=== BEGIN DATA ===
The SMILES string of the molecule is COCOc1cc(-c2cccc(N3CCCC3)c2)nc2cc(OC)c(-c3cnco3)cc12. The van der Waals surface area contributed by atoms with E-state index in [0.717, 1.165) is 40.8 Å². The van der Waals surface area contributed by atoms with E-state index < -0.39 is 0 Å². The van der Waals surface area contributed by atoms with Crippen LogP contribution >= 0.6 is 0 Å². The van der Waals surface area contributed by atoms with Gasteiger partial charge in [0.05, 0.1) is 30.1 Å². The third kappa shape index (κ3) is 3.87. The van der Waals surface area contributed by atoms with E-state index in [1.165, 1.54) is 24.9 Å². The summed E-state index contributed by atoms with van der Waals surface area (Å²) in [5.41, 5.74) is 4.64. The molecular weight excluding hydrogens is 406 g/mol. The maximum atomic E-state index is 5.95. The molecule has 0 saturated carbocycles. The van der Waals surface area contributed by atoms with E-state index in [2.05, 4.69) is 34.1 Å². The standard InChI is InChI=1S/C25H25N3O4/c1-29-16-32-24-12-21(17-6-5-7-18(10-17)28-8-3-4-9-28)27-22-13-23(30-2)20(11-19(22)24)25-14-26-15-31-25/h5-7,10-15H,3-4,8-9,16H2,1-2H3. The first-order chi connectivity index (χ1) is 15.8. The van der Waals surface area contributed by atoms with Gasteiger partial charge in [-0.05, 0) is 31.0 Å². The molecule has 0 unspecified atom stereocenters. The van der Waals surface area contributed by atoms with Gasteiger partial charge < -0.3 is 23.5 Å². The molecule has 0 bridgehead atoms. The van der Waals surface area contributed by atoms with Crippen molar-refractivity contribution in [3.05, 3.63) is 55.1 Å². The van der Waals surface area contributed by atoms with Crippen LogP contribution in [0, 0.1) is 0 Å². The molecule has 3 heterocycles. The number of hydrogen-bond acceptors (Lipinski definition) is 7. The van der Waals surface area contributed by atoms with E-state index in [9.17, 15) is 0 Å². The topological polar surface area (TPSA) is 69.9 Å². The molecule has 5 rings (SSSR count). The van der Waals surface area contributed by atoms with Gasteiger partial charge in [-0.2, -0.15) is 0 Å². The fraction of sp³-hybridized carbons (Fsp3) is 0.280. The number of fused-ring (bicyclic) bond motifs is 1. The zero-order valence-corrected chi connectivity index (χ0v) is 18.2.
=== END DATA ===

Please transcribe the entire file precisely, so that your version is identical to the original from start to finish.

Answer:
The SMILES string of the molecule is COCOc1cc(-c2cccc(N3CCCC3)c2)nc2cc(OC)c(-c3cnco3)cc12. The van der Waals surface area contributed by atoms with E-state index in [0.717, 1.165) is 40.8 Å². The van der Waals surface area contributed by atoms with E-state index < -0.39 is 0 Å². The van der Waals surface area contributed by atoms with Crippen LogP contribution >= 0.6 is 0 Å². The van der Waals surface area contributed by atoms with Gasteiger partial charge in [0.05, 0.1) is 30.1 Å². The third kappa shape index (κ3) is 3.87. The van der Waals surface area contributed by atoms with E-state index in [1.165, 1.54) is 24.9 Å². The summed E-state index contributed by atoms with van der Waals surface area (Å²) in [5.41, 5.74) is 4.64. The molecular weight excluding hydrogens is 406 g/mol. The maximum atomic E-state index is 5.95. The molecule has 0 saturated carbocycles. The van der Waals surface area contributed by atoms with E-state index in [2.05, 4.69) is 34.1 Å². The standard InChI is InChI=1S/C25H25N3O4/c1-29-16-32-24-12-21(17-6-5-7-18(10-17)28-8-3-4-9-28)27-22-13-23(30-2)20(11-19(22)24)25-14-26-15-31-25/h5-7,10-15H,3-4,8-9,16H2,1-2H3. The first-order chi connectivity index (χ1) is 15.8. The van der Waals surface area contributed by atoms with Gasteiger partial charge in [-0.05, 0) is 31.0 Å². The molecule has 0 unspecified atom stereocenters. The van der Waals surface area contributed by atoms with Gasteiger partial charge < -0.3 is 23.5 Å². The molecule has 0 bridgehead atoms. The van der Waals surface area contributed by atoms with Crippen molar-refractivity contribution in [3.05, 3.63) is 55.1 Å². The van der Waals surface area contributed by atoms with Crippen LogP contribution in [0, 0.1) is 0 Å². The molecule has 3 heterocycles. The number of hydrogen-bond acceptors (Lipinski definition) is 7. The van der Waals surface area contributed by atoms with E-state index in [9.17, 15) is 0 Å². The topological polar surface area (TPSA) is 69.9 Å². The molecule has 5 rings (SSSR count). The van der Waals surface area contributed by atoms with Gasteiger partial charge in [-0.2, -0.15) is 0 Å². The fraction of sp³-hybridized carbons (Fsp3) is 0.280. The number of fused-ring (bicyclic) bond motifs is 1. The zero-order valence-corrected chi connectivity index (χ0v) is 18.2.